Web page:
Clearly state the issues and risks of counterfeits to everyone within your organization who has responsibilities for sourcing, handling, using or maintaining MRO and supply parts. Give them these tips to help avoid acquiring or using suspect parts, and encourage them to question anything out of the ordinary with your suppliers. For mission-critical parts, develop a second, enhanced level of ordering, receiving and managing inventory.
- Look for the mark – A system of standards exists for product testing and certification. Be wary of electrical, mechanical, plumbing, gas or other standardized products if they don’t have a certification mark from a nationally recognized testing laboratory (NRTL).
- Inspect the mark – Legitimate certification marks have distinctive graphics that often aren’t accurately reproduced by counterfeits. For a current list of NRTLs or their marks, visit OSHA’s Web site at www.osha.gov/dts/otpca/nrtl/index.html.
- Poor spelling – Look for misspellings and unclear printing on packaging, products, labels or instructions.
- Inferior packaging – Counterfeit packaging might show poor quality such as blurred markings or partial illustrations. Red flags include questionable or meaningless markings, or foreign newspapers used as packaging.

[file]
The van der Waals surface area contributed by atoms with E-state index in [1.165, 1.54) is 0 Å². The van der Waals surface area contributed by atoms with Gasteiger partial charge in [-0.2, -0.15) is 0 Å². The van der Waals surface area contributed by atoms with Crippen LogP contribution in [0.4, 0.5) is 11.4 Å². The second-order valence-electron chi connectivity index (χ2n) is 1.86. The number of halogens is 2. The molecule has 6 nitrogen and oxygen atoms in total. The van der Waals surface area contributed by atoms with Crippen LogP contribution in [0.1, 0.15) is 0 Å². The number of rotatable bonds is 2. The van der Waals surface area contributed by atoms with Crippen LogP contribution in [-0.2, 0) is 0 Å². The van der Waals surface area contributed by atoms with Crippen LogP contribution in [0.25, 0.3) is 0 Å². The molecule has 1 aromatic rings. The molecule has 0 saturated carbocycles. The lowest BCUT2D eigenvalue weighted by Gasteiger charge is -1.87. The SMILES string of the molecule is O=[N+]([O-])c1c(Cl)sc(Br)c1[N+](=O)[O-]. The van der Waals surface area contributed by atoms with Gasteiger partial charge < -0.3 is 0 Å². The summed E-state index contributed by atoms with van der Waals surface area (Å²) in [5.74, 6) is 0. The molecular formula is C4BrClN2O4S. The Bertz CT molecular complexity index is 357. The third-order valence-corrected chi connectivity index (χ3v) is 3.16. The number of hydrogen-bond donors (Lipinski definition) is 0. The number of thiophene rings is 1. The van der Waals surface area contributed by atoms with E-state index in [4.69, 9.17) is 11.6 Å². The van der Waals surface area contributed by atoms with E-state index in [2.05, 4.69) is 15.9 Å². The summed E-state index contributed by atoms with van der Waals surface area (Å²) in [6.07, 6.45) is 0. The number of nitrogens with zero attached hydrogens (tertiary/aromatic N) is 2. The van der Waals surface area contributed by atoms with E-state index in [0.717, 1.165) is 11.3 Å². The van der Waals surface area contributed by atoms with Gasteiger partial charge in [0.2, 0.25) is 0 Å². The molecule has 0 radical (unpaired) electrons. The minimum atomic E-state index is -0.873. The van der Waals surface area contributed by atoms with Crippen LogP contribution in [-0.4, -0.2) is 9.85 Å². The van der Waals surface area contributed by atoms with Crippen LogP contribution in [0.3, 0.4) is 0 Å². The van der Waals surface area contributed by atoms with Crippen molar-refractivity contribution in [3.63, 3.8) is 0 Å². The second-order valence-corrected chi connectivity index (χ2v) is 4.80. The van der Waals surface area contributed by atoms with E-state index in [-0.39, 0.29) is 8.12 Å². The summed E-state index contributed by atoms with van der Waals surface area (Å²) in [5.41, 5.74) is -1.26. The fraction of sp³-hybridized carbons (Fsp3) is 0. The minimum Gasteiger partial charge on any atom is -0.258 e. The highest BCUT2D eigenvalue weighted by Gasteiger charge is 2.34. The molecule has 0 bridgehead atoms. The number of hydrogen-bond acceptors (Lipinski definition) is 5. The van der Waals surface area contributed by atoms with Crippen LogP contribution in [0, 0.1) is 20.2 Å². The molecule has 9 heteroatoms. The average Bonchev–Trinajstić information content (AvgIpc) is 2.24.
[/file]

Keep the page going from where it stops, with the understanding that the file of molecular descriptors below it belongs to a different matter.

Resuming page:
- Missing items – Check for missing product information or discrepancies between package contents and the item’s description on the package. There also might be missing instructions, screws or terminals.
- Cheap production – If a device looks and feels too light and flimsy, it might be a fake. Check for signs of used appearance, evidence of tampering/repairs, broken seals, scratches, obvious wear, corrosion, pitting, and inconsistent material types, finishes and/or colors.
- Significantly lower pricing – Deals that are too good to be true could mean a device is counterfeit, and so it should be checked even more closely.
- Questionable source – Buy only from reputable, well-known distributors or retailers.